Earlier this year, I attended the Parking Industry Exhibition in Chicago and the New England Parking Council Conference in Boston. Both events were terrific, and I met and reconnected with some very knowledgeable people in the parking garage arena.
It’s always interesting talking with people who are so well-informed and “in the know.” Just when I thought I had a good idea of what’s going with garage lighting, I find out what I don’t know. The technology is ever-changing.
I am neither an engineer nor would I consider myself the last word on garage lighting. My background is primarily media, but my career started in lighting shortly after college, when I helped a former high school classmate launch Boston Light Supply in Lynn, MA.
After several years of peddling lamps and ballast throughout New England, I followed my calling and spent the next few decades with some major media companies. However, looking back, I’d like to think that my early efforts in marketing were responsible for Boston Light Supply’s continuing success as a full-line lamp and ballast distributor.
No doubt the industry, especially technology, has changed since my early days in lighting. I recall the garage luminaires of choice back then as mercury-vapor, high-pressure sodium and metal-halide – and even incandescent. I can even remember low-pressure sodium lamps giving off that yellow light that made it impossible to distinguish the color of cars in garages.
Today, there are new names in the garage lighting arena producing greater lumens per watt, such as fluorescents, induction and LED. What to do?
As Director of Marketing and Business Development at IntellEnergy, I am often asked about various lighting options available to owners of multilevel garage and the advantages of one over another. That’s a tough question to answer when producing one type of fixture and not the other, while trying to maintain a semblance of honesty and impartiality.
I look at myself as a problem-solver, and if I can solve a customer’s problem by using another type of fixture, then so be it.
For example, at the Tampa Bay Medical Center, with garage ceiling heights of 14 feet, the photometry lent itself to the use of LED lighting, rather than fluorescent. However, most multilevel garages have ceiling heights no greater than 8 feet, and are better served with fluorescents. As such, I find myself a bit more partial to fluorescent than the other options.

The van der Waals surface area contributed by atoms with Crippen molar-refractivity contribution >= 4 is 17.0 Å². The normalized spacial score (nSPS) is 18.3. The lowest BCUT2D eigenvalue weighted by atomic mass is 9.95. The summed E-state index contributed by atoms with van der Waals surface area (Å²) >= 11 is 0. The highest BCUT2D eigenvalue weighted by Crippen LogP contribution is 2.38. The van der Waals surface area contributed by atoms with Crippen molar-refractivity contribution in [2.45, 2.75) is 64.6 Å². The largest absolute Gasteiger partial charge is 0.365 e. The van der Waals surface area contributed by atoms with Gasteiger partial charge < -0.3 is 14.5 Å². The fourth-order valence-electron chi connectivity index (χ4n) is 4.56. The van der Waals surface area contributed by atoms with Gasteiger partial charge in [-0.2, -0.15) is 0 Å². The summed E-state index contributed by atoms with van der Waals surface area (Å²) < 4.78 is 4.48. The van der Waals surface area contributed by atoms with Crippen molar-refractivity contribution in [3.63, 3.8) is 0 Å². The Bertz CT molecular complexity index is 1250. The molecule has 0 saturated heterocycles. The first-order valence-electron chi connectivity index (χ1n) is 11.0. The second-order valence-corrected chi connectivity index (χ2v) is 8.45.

Fluorescents have been around a long time, and although they were never really considered a suitable garage luminaire, they have emerged in the last 10 years as a viable option. There are a whole host of reasons for using vapor-tight fluorescent fixtures, but here are several reasons to seriously consider them.
GE and Sylvania have both introduced fluorescent lamps that are now rated up to 62,000 hours and ballasts rated at minus 20°F. Newly re-engineered reflector systems can give fluorescents a fixture efficiency rating of 90%.
Garage fluorescent fixtures are easily adaptable to accommodate sensors and controls, something that many owners/managers are considering.
Economically, fluorescent offers the best advantage over a 10-year period than the other options on the market today.
With all that said, induction and LED manufacturers make strong arguments for their fixtures as well, which leaves the garage lighting decision-makers in a quandary, coupled with the ever-changing technology in lamp and fixture efficiency.
This all presents an interesting set of circumstances. If the technology is changing so quickly, how does one decide what to do and when?
John Nolan, Director of Transportation Services at Harvard University, summed it up this way:
“Technology is ever-changing. Studying various options to achieve a best-valued solution is critical, but at some objective point in the process – understanding that something greater or better may arrive before you implement – you still have to ‘put a stake in the ground’ and get on with it. Otherwise, you will never move forward.”
Theo Tracy, Marketing and Business Development Director at IntellEnergy, can be reached at firstname.lastname@example.org.